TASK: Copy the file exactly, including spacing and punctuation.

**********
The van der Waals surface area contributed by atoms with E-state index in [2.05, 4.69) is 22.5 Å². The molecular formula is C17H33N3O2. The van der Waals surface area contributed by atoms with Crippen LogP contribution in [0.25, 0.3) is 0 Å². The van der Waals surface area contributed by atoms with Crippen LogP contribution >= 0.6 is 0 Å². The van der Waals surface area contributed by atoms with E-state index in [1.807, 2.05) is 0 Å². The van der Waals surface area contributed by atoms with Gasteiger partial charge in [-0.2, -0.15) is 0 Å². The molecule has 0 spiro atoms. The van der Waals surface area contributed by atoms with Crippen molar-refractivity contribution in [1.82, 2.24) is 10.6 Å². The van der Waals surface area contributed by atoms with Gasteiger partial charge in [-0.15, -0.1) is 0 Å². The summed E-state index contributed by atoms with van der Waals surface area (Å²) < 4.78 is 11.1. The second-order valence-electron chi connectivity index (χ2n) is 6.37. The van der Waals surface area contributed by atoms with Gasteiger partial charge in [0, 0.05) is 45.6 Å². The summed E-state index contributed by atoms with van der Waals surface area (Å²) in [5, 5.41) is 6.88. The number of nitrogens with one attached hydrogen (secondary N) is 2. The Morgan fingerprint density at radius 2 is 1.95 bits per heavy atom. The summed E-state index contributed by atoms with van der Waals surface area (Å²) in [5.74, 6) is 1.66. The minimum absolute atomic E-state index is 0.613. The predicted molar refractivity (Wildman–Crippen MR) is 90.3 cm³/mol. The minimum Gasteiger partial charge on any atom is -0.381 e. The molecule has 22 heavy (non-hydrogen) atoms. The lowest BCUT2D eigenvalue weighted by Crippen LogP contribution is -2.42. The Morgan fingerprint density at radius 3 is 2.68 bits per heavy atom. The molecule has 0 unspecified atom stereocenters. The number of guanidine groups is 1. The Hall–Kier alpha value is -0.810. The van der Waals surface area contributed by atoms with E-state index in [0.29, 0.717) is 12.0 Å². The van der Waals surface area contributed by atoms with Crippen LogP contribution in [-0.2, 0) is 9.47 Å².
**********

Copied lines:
The van der Waals surface area contributed by atoms with E-state index in [2.05, 4.69) is 22.5 Å². The molecular formula is C17H33N3O2. The van der Waals surface area contributed by atoms with Crippen LogP contribution in [0.25, 0.3) is 0 Å². The van der Waals surface area contributed by atoms with Crippen LogP contribution >= 0.6 is 0 Å². The van der Waals surface area contributed by atoms with E-state index in [1.807, 2.05) is 0 Å². The van der Waals surface area contributed by atoms with Gasteiger partial charge in [-0.2, -0.15) is 0 Å². The molecule has 0 spiro atoms. The van der Waals surface area contributed by atoms with Crippen molar-refractivity contribution in [1.82, 2.24) is 10.6 Å². The van der Waals surface area contributed by atoms with Gasteiger partial charge in [-0.15, -0.1) is 0 Å². The summed E-state index contributed by atoms with van der Waals surface area (Å²) < 4.78 is 11.1. The second-order valence-electron chi connectivity index (χ2n) is 6.37. The van der Waals surface area contributed by atoms with Gasteiger partial charge in [0, 0.05) is 45.6 Å². The summed E-state index contributed by atoms with van der Waals surface area (Å²) in [5, 5.41) is 6.88. The number of nitrogens with one attached hydrogen (secondary N) is 2. The Morgan fingerprint density at radius 2 is 1.95 bits per heavy atom. The summed E-state index contributed by atoms with van der Waals surface area (Å²) in [5.74, 6) is 1.66. The minimum absolute atomic E-state index is 0.613. The predicted molar refractivity (Wildman–Crippen MR) is 90.3 cm³/mol. The minimum Gasteiger partial charge on any atom is -0.381 e. The molecule has 22 heavy (non-hydrogen) atoms. The lowest BCUT2D eigenvalue weighted by Crippen LogP contribution is -2.42. The Morgan fingerprint density at radius 3 is 2.68 bits per heavy atom. The molecule has 0 unspecified atom stereocenters. The number of guanidine groups is 1. The Hall–Kier alpha value is -0.810. The van der Waals surface area contributed by atoms with E-state index in [0.29, 0.717) is 12.0 Å². The van der Waals surface area contributed by atoms with Crippen LogP contribution in [-0.2, 0) is 9.47 Å².